The Spirit of Peter Trueman

Whether CNN’s attempt at a game show was a “one-time thing” or a harbinger of things to come depends on what the Nielsen gods report about its premiere episode. Scheduling it opposite the Celebrity Apprentice finale (a showdown with a heavy cable news resonance about it) was probably not the best programming move. But even lukewarm ratings are enough to trounce MSNBC these days, so the odds favor its return. Like most television, it’s an idea that dates back to the medium’s earliest years. It isn’t new to The Cable Game either: Bill O’Reilly used to do a news quiz, though it was just a five minute segment once a week.

The erstwhile “most trusted name in news” will put pretty much anything on the air these days as they “broaden the definition of news.” Documentaries arguably qualify. But documentaries purchased from independent filmmakers, with lax or nonexistent editorial standards and often some very large axes to grind, are problematic. And are we seeing hours devoted to pole dancers, sex workers, and cannabis because they are urgent page-one issues? Or for their appeal to younger viewers? All of this is in addition to shows you’d ordinarily expect to see on The Travel Channel (Parts Unknown) or Discovery (Somebody’s Gotta Do It). There’s even a series with Morgan Spurlock, apparently a reward for his tendentious, unreliable Super Size Me.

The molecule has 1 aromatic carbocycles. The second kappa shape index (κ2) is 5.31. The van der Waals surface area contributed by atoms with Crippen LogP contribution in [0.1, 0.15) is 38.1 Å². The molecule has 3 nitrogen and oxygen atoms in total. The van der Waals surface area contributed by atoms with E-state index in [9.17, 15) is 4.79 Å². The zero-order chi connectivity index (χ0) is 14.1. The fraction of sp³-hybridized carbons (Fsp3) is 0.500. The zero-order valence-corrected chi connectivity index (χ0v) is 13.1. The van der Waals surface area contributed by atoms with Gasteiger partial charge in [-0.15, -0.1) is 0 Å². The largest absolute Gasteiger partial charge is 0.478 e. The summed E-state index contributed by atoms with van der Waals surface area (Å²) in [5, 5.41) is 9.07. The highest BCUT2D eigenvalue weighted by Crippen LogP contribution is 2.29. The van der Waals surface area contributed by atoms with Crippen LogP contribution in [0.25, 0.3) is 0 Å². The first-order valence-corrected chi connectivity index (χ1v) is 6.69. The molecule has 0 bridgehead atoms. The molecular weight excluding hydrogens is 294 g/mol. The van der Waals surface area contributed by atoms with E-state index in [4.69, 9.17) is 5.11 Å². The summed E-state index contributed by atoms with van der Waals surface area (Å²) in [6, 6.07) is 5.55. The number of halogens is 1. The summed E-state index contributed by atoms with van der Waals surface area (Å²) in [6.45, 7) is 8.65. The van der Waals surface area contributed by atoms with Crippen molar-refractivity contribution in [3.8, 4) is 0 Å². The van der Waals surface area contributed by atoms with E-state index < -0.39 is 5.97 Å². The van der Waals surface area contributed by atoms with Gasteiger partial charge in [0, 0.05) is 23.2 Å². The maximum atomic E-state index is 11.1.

Perhaps CNN will air a Real Housewives style “documentary” series following Chris Cuomo around after work. Maybe strand a handful of CNN anchors on an island: I’m a Journalist! Get Me Out of Here! With reruns of other people’s reality shows (Shark Tank, Forensic Files) finding their way onto so-called “news channels,” Canadian newsman Peter Trueman comes to mind. He would end his broadcasts (on the fledgling Global network) with several minutes of commentary, sometimes with only the most remote connection to the news of the day. And then his closing mantra: “That may not be news, but that, too, is reality.” Nowadays that sounds more and more like the programming philosophy at CNN.

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